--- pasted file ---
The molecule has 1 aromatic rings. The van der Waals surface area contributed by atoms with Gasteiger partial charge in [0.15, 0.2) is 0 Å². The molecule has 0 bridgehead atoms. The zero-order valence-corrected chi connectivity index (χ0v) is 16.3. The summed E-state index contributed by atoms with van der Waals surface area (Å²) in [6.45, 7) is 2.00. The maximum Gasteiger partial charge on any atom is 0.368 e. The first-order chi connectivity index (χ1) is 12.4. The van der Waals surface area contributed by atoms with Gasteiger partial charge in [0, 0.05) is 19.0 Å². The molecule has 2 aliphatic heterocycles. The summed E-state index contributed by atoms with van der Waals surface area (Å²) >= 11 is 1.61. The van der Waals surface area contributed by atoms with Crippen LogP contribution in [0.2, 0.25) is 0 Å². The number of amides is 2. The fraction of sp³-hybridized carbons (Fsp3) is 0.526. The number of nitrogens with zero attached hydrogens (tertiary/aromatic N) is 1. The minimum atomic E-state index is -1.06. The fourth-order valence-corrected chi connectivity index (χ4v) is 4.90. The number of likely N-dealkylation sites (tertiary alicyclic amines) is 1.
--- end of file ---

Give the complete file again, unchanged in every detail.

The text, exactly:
The molecule has 1 aromatic rings. The van der Waals surface area contributed by atoms with Gasteiger partial charge in [0.15, 0.2) is 0 Å². The molecule has 0 bridgehead atoms. The zero-order valence-corrected chi connectivity index (χ0v) is 16.3. The summed E-state index contributed by atoms with van der Waals surface area (Å²) in [6.45, 7) is 2.00. The maximum Gasteiger partial charge on any atom is 0.368 e. The first-order chi connectivity index (χ1) is 12.4. The van der Waals surface area contributed by atoms with Gasteiger partial charge in [0, 0.05) is 19.0 Å². The molecule has 2 aliphatic heterocycles. The summed E-state index contributed by atoms with van der Waals surface area (Å²) >= 11 is 1.61. The van der Waals surface area contributed by atoms with Crippen LogP contribution in [0.2, 0.25) is 0 Å². The number of amides is 2. The fraction of sp³-hybridized carbons (Fsp3) is 0.526. The number of nitrogens with zero attached hydrogens (tertiary/aromatic N) is 1. The minimum atomic E-state index is -1.06. The fourth-order valence-corrected chi connectivity index (χ4v) is 4.90. The number of likely N-dealkylation sites (tertiary alicyclic amines) is 1.